by Ed Dodge, MD, MPH
I’ve given a lot of thought to GMOs and the relative public apathy about them in our country. Many of our readers say that nobody in their family will comment on anything they say or posts about it. I’m having a similar experience in that the GMO/awareness postings on my Facebook page generate no comment whatsoever from family or friends, though most other postings do get some kind of reaction.
I’ve commented before that I sense there is a public uneasiness about the whole subject of GMOs that makes most of the public almost fearful of taking any kind of action or position regarding GMOs. There is a basic uneasiness about the idea of genetically modified foods, but there is also a widespread perception that they are approved by the powers that be (the government represented by the USDA and FDA,) and so these foods must be at least passably OK. Even though there is also a growing uneasiness about governmental actions in many areas, this does not seem to translate into questioning by the public about governmental decisions regarding biotechnology and genetically modified foods in particular.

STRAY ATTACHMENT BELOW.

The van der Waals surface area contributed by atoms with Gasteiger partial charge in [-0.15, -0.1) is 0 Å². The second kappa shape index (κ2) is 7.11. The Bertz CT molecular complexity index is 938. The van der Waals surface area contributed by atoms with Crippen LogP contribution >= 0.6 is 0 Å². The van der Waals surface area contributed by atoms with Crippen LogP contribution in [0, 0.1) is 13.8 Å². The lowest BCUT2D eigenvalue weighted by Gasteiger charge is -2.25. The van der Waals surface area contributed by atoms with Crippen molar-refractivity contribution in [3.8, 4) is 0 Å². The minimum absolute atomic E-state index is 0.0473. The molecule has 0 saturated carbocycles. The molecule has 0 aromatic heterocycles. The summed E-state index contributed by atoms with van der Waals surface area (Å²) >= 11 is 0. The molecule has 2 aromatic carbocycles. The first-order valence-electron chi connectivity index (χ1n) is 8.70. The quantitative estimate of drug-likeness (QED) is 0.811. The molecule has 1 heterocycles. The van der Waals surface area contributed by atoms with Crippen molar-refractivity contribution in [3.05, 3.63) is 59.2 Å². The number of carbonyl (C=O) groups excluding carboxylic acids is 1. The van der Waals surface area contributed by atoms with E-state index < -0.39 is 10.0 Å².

In short, we as a nation are swimming in a vast ocean of subconscious uneasiness about GMO foods, but nothing so far has sparked national consciousness to translate this widespread uneasiness into action to do something about it. I’m not sure what will provide that spark, but that’s what everyone in the anti-GMO movement is trying to find – a spark that will hit home with John Q. Public to the point of moving him from the sidelines to realize that it is in his best interest to become active in this arena.
A lot of people are doing creative things to try to ignite that spark, but somehow the fuse of national consciousness has not been lit yet. I believe that momentum is building up toward raising public awareness about hazards of GMOs, and I firmly believe that at some time in the not-too-distant future, a tipping point will occur when public awareness will shift from apathy to anger about GMOs being foisted upon us without our consent or knowledge.
Ed Dodge, MD, MPH